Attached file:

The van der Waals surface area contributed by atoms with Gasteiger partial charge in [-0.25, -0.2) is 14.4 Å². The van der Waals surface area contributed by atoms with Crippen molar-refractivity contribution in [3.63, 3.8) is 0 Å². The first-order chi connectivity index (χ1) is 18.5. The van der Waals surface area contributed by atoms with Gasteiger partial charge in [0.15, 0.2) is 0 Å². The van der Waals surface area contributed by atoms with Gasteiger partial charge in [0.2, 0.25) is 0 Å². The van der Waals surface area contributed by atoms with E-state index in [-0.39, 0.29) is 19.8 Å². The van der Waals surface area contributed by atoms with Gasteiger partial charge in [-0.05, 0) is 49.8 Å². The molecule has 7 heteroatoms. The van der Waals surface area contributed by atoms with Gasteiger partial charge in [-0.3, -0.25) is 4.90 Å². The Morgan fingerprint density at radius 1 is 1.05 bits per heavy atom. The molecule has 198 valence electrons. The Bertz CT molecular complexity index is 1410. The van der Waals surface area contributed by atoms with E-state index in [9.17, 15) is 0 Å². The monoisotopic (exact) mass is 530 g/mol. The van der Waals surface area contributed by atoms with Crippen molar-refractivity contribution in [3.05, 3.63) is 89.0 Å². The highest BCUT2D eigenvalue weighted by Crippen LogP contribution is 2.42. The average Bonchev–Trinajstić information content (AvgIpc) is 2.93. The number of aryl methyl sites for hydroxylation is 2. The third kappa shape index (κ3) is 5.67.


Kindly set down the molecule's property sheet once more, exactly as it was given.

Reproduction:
The van der Waals surface area contributed by atoms with Gasteiger partial charge in [-0.25, -0.2) is 14.4 Å². The van der Waals surface area contributed by atoms with Crippen molar-refractivity contribution in [3.63, 3.8) is 0 Å². The first-order chi connectivity index (χ1) is 18.5. The van der Waals surface area contributed by atoms with Gasteiger partial charge in [0.15, 0.2) is 0 Å². The van der Waals surface area contributed by atoms with Gasteiger partial charge in [0.2, 0.25) is 0 Å². The van der Waals surface area contributed by atoms with E-state index in [-0.39, 0.29) is 19.8 Å². The van der Waals surface area contributed by atoms with Gasteiger partial charge in [-0.05, 0) is 49.8 Å². The molecule has 7 heteroatoms. The van der Waals surface area contributed by atoms with Gasteiger partial charge in [-0.3, -0.25) is 4.90 Å². The Morgan fingerprint density at radius 1 is 1.05 bits per heavy atom. The molecule has 198 valence electrons. The Bertz CT molecular complexity index is 1410. The van der Waals surface area contributed by atoms with E-state index in [9.17, 15) is 0 Å². The monoisotopic (exact) mass is 530 g/mol. The van der Waals surface area contributed by atoms with Crippen molar-refractivity contribution in [3.05, 3.63) is 89.0 Å². The highest BCUT2D eigenvalue weighted by Crippen LogP contribution is 2.42. The average Bonchev–Trinajstić information content (AvgIpc) is 2.93. The number of aryl methyl sites for hydroxylation is 2. The third kappa shape index (κ3) is 5.67.